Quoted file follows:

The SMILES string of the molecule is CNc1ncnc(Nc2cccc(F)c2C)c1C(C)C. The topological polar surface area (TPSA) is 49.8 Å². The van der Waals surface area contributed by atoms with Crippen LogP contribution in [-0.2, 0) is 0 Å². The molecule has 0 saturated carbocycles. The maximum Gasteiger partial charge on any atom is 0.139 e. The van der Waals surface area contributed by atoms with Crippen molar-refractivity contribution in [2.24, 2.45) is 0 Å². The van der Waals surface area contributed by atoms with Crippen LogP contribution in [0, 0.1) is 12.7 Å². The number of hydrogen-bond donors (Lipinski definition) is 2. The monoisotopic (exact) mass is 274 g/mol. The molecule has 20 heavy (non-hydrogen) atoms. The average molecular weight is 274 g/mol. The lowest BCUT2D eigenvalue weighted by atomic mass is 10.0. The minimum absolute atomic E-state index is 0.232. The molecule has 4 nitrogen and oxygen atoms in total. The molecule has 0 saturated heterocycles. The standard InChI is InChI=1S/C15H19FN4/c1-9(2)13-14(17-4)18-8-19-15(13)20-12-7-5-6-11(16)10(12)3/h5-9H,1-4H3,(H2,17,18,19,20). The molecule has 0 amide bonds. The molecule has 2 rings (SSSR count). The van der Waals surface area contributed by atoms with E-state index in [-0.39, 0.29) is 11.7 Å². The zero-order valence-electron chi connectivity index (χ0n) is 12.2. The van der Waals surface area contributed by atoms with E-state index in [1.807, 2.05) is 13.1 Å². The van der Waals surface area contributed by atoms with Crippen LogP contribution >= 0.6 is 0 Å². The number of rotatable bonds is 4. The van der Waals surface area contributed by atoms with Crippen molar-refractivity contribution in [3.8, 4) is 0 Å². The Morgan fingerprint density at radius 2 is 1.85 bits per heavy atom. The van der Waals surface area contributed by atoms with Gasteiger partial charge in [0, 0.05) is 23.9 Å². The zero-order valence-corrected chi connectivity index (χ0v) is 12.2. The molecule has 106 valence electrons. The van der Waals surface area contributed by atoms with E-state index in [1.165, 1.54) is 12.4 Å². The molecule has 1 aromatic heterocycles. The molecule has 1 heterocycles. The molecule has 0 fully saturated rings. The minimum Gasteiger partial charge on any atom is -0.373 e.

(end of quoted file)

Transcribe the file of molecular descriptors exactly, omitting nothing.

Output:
The SMILES string of the molecule is CNc1ncnc(Nc2cccc(F)c2C)c1C(C)C. The topological polar surface area (TPSA) is 49.8 Å². The van der Waals surface area contributed by atoms with Crippen LogP contribution in [-0.2, 0) is 0 Å². The molecule has 0 saturated carbocycles. The maximum Gasteiger partial charge on any atom is 0.139 e. The van der Waals surface area contributed by atoms with Crippen molar-refractivity contribution in [2.24, 2.45) is 0 Å². The van der Waals surface area contributed by atoms with Crippen LogP contribution in [0, 0.1) is 12.7 Å². The number of hydrogen-bond donors (Lipinski definition) is 2. The monoisotopic (exact) mass is 274 g/mol. The molecule has 20 heavy (non-hydrogen) atoms. The average molecular weight is 274 g/mol. The lowest BCUT2D eigenvalue weighted by atomic mass is 10.0. The minimum absolute atomic E-state index is 0.232. The molecule has 4 nitrogen and oxygen atoms in total. The molecule has 0 saturated heterocycles. The standard InChI is InChI=1S/C15H19FN4/c1-9(2)13-14(17-4)18-8-19-15(13)20-12-7-5-6-11(16)10(12)3/h5-9H,1-4H3,(H2,17,18,19,20). The molecule has 0 amide bonds. The molecule has 2 rings (SSSR count). The van der Waals surface area contributed by atoms with E-state index in [-0.39, 0.29) is 11.7 Å². The zero-order valence-electron chi connectivity index (χ0n) is 12.2. The van der Waals surface area contributed by atoms with E-state index in [1.807, 2.05) is 13.1 Å². The van der Waals surface area contributed by atoms with Crippen LogP contribution >= 0.6 is 0 Å². The number of rotatable bonds is 4. The van der Waals surface area contributed by atoms with Crippen molar-refractivity contribution in [3.8, 4) is 0 Å². The Morgan fingerprint density at radius 2 is 1.85 bits per heavy atom. The van der Waals surface area contributed by atoms with Gasteiger partial charge in [0, 0.05) is 23.9 Å². The zero-order valence-corrected chi connectivity index (χ0v) is 12.2. The molecule has 106 valence electrons. The van der Waals surface area contributed by atoms with E-state index in [1.165, 1.54) is 12.4 Å². The molecule has 1 aromatic heterocycles. The molecule has 1 heterocycles. The molecule has 0 fully saturated rings. The minimum Gasteiger partial charge on any atom is -0.373 e.